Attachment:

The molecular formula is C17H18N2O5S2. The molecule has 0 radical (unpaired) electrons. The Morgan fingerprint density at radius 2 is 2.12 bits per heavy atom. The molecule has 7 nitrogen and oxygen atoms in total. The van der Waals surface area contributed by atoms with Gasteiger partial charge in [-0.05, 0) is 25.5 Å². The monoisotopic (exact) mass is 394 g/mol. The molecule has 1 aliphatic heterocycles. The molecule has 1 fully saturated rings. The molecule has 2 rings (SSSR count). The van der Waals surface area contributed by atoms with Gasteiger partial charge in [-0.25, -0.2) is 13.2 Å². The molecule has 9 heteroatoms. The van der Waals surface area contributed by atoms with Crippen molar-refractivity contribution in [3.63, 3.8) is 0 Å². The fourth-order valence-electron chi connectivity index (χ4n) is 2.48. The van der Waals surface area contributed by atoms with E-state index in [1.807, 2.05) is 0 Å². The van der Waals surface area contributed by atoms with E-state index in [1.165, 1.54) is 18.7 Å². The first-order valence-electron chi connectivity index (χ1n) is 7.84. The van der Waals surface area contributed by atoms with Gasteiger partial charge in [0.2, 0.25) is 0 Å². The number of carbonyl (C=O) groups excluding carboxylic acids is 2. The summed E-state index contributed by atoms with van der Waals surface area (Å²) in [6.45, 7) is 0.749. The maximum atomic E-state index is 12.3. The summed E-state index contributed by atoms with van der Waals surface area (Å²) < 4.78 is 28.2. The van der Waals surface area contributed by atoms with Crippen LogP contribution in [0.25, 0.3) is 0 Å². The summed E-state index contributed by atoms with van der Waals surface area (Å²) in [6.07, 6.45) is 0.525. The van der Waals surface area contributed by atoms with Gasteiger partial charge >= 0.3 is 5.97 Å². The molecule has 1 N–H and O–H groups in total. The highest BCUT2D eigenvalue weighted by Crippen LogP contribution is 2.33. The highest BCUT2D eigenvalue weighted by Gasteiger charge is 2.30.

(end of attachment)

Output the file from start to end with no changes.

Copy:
The molecular formula is C17H18N2O5S2. The molecule has 0 radical (unpaired) electrons. The Morgan fingerprint density at radius 2 is 2.12 bits per heavy atom. The molecule has 7 nitrogen and oxygen atoms in total. The van der Waals surface area contributed by atoms with Gasteiger partial charge in [-0.05, 0) is 25.5 Å². The monoisotopic (exact) mass is 394 g/mol. The molecule has 1 aliphatic heterocycles. The molecule has 1 fully saturated rings. The molecule has 2 rings (SSSR count). The van der Waals surface area contributed by atoms with Gasteiger partial charge in [-0.25, -0.2) is 13.2 Å². The molecule has 9 heteroatoms. The van der Waals surface area contributed by atoms with Crippen molar-refractivity contribution in [3.63, 3.8) is 0 Å². The fourth-order valence-electron chi connectivity index (χ4n) is 2.48. The van der Waals surface area contributed by atoms with E-state index in [1.807, 2.05) is 0 Å². The van der Waals surface area contributed by atoms with E-state index in [1.165, 1.54) is 18.7 Å². The first-order valence-electron chi connectivity index (χ1n) is 7.84. The van der Waals surface area contributed by atoms with Gasteiger partial charge in [0.2, 0.25) is 0 Å². The number of carbonyl (C=O) groups excluding carboxylic acids is 2. The summed E-state index contributed by atoms with van der Waals surface area (Å²) in [6.45, 7) is 0.749. The maximum atomic E-state index is 12.3. The summed E-state index contributed by atoms with van der Waals surface area (Å²) < 4.78 is 28.2. The van der Waals surface area contributed by atoms with Crippen LogP contribution in [0.25, 0.3) is 0 Å². The summed E-state index contributed by atoms with van der Waals surface area (Å²) in [6.07, 6.45) is 0.525. The van der Waals surface area contributed by atoms with Gasteiger partial charge >= 0.3 is 5.97 Å². The molecule has 1 N–H and O–H groups in total. The highest BCUT2D eigenvalue weighted by Crippen LogP contribution is 2.33. The highest BCUT2D eigenvalue weighted by Gasteiger charge is 2.30.